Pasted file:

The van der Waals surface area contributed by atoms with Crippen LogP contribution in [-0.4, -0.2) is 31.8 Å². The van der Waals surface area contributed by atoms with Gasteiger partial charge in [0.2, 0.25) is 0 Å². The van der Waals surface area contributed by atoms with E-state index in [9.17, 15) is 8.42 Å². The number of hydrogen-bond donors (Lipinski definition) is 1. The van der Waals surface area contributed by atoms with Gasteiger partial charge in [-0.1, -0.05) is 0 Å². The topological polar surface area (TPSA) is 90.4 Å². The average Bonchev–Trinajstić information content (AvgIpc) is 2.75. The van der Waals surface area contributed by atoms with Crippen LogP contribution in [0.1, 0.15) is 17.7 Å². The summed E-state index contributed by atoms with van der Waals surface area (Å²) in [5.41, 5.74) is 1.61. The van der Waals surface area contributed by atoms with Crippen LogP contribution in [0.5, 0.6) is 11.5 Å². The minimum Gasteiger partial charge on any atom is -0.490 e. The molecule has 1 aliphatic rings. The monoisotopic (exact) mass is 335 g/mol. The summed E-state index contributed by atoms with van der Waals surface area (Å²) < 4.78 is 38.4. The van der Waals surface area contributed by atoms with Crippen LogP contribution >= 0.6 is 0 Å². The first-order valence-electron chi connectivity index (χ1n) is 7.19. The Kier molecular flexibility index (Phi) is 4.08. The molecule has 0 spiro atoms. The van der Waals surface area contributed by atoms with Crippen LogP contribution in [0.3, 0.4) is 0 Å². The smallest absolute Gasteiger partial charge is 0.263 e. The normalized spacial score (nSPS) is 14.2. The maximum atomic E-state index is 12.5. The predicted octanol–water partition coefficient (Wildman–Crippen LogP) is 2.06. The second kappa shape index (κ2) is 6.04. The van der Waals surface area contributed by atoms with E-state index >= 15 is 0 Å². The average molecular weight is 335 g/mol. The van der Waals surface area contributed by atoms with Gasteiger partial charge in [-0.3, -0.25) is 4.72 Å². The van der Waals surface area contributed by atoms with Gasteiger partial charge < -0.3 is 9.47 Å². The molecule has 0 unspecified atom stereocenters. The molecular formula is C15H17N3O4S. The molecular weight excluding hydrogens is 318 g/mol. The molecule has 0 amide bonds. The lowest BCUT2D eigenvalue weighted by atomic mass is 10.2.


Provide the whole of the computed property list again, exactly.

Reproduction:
The van der Waals surface area contributed by atoms with Crippen LogP contribution in [-0.4, -0.2) is 31.8 Å². The van der Waals surface area contributed by atoms with Gasteiger partial charge in [0.2, 0.25) is 0 Å². The van der Waals surface area contributed by atoms with E-state index in [9.17, 15) is 8.42 Å². The number of hydrogen-bond donors (Lipinski definition) is 1. The van der Waals surface area contributed by atoms with Gasteiger partial charge in [-0.1, -0.05) is 0 Å². The topological polar surface area (TPSA) is 90.4 Å². The average Bonchev–Trinajstić information content (AvgIpc) is 2.75. The van der Waals surface area contributed by atoms with Crippen LogP contribution in [0.1, 0.15) is 17.7 Å². The summed E-state index contributed by atoms with van der Waals surface area (Å²) in [5.41, 5.74) is 1.61. The van der Waals surface area contributed by atoms with Crippen LogP contribution in [0.5, 0.6) is 11.5 Å². The minimum Gasteiger partial charge on any atom is -0.490 e. The molecule has 1 aliphatic rings. The monoisotopic (exact) mass is 335 g/mol. The summed E-state index contributed by atoms with van der Waals surface area (Å²) < 4.78 is 38.4. The van der Waals surface area contributed by atoms with Crippen LogP contribution >= 0.6 is 0 Å². The first-order valence-electron chi connectivity index (χ1n) is 7.19. The Kier molecular flexibility index (Phi) is 4.08. The molecule has 0 spiro atoms. The van der Waals surface area contributed by atoms with Crippen LogP contribution in [0.3, 0.4) is 0 Å². The smallest absolute Gasteiger partial charge is 0.263 e. The normalized spacial score (nSPS) is 14.2. The maximum atomic E-state index is 12.5. The predicted octanol–water partition coefficient (Wildman–Crippen LogP) is 2.06. The second kappa shape index (κ2) is 6.04. The van der Waals surface area contributed by atoms with E-state index >= 15 is 0 Å². The average molecular weight is 335 g/mol. The van der Waals surface area contributed by atoms with Gasteiger partial charge in [-0.3, -0.25) is 4.72 Å². The van der Waals surface area contributed by atoms with Gasteiger partial charge < -0.3 is 9.47 Å². The molecule has 0 unspecified atom stereocenters. The molecular formula is C15H17N3O4S. The molecular weight excluding hydrogens is 318 g/mol. The molecule has 0 amide bonds. The lowest BCUT2D eigenvalue weighted by atomic mass is 10.2.